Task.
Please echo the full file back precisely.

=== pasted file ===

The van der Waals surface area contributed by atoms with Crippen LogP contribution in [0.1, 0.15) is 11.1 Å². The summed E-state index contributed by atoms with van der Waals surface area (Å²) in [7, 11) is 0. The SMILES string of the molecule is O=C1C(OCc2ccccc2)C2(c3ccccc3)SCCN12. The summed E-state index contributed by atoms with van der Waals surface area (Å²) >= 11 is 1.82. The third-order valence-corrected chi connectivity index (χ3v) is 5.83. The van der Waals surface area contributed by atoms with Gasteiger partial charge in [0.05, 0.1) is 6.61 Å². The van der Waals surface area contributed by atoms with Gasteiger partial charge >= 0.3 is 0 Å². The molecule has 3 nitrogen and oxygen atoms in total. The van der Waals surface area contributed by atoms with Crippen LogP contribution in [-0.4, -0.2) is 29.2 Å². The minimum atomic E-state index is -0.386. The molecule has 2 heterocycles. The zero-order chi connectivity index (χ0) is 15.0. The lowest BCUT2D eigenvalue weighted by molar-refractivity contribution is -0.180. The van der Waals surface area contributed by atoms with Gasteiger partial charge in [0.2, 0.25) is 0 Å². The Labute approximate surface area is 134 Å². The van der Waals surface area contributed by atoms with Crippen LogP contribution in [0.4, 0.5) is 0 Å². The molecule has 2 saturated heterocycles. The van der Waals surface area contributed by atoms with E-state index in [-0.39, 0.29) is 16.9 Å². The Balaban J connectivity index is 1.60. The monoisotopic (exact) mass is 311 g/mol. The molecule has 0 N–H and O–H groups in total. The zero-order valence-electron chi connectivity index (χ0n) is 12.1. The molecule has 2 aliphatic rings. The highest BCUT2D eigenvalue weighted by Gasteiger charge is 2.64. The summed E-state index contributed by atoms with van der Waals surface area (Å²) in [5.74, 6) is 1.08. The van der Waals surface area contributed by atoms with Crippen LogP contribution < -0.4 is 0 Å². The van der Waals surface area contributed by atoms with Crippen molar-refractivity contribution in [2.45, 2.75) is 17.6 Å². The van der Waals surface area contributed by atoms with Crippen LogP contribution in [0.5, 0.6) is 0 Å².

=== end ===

The van der Waals surface area contributed by atoms with Crippen LogP contribution in [0.1, 0.15) is 11.1 Å². The summed E-state index contributed by atoms with van der Waals surface area (Å²) in [7, 11) is 0. The SMILES string of the molecule is O=C1C(OCc2ccccc2)C2(c3ccccc3)SCCN12. The summed E-state index contributed by atoms with van der Waals surface area (Å²) >= 11 is 1.82. The third-order valence-corrected chi connectivity index (χ3v) is 5.83. The van der Waals surface area contributed by atoms with Gasteiger partial charge in [0.05, 0.1) is 6.61 Å². The van der Waals surface area contributed by atoms with Gasteiger partial charge >= 0.3 is 0 Å². The molecule has 3 nitrogen and oxygen atoms in total. The van der Waals surface area contributed by atoms with Crippen LogP contribution in [-0.4, -0.2) is 29.2 Å². The minimum atomic E-state index is -0.386. The molecule has 2 heterocycles. The zero-order chi connectivity index (χ0) is 15.0. The lowest BCUT2D eigenvalue weighted by molar-refractivity contribution is -0.180. The van der Waals surface area contributed by atoms with Gasteiger partial charge in [0.2, 0.25) is 0 Å². The Labute approximate surface area is 134 Å². The van der Waals surface area contributed by atoms with Crippen LogP contribution in [0.4, 0.5) is 0 Å². The molecule has 2 saturated heterocycles. The van der Waals surface area contributed by atoms with E-state index in [-0.39, 0.29) is 16.9 Å². The Balaban J connectivity index is 1.60. The monoisotopic (exact) mass is 311 g/mol. The molecule has 0 N–H and O–H groups in total. The zero-order valence-electron chi connectivity index (χ0n) is 12.1. The molecule has 2 aliphatic rings. The highest BCUT2D eigenvalue weighted by Gasteiger charge is 2.64. The summed E-state index contributed by atoms with van der Waals surface area (Å²) in [5.74, 6) is 1.08. The van der Waals surface area contributed by atoms with Crippen LogP contribution < -0.4 is 0 Å². The van der Waals surface area contributed by atoms with Crippen molar-refractivity contribution in [2.45, 2.75) is 17.6 Å². The van der Waals surface area contributed by atoms with Crippen LogP contribution in [0.5, 0.6) is 0 Å².